ConocoPhillips backs carbon tax plan

Oil and natural gas giant ConocoPhillips Co. is backing an effort to impose a tax on carbon dioxide emissions.

The company is pledging $2 million over the next two years to Americans for Carbon Dividends, an advocacy group that pushes a carbon tax, starting at $40 and rising thereafter, as part of a plan developed by the Climate Leadership Council (CLC) and its leaders, former Republican secretaries of State James Baker III and George Shultz.

ConocoPhillips, the nation’s second largest oil producer, is also joining the Climate Leadership Council. Exxon Mobil Corp., the country’s largest oil company, joined the effort in October, and BP and Royal Dutch Shell were already onboard.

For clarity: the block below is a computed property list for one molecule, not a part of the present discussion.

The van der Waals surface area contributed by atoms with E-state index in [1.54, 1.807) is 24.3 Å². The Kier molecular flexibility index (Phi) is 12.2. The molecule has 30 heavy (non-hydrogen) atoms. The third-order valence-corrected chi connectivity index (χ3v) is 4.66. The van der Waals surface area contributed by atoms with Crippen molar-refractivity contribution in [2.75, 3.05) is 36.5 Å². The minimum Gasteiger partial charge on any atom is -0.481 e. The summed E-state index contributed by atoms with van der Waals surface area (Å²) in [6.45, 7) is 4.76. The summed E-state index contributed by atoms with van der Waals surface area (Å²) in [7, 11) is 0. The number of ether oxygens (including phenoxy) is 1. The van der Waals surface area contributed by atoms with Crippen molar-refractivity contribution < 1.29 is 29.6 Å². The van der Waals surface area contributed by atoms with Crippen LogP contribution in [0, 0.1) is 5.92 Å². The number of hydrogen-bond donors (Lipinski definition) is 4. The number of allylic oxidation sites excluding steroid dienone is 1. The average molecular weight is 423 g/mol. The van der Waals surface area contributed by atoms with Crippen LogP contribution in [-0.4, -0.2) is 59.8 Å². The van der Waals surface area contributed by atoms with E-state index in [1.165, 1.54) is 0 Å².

Under the Baker-Shultz plan, all of the money brought in from the carbon tax would be distributed back to taxpayers as “dividends.” Axios first reported on ConocoPhillips joining.

“We are pleased to now join the CLC to continue the dialogue around carbon price policy development in the United States,” ConocoPhillips chief Ryan Lance said in a statement.

“We are delighted to welcome ConocoPhillips into Americans for Carbon Dividends and commend their leadership in supporting this important initiative,” said Trent Lott (R-Miss.), former Senate majority leader and a co-chairman of Americans for Carbon Dividends.

“The mounting financial support from companies most impacted by carbon policies sends a clear message to members of Congress that corporate America is serious about addressing this issue.”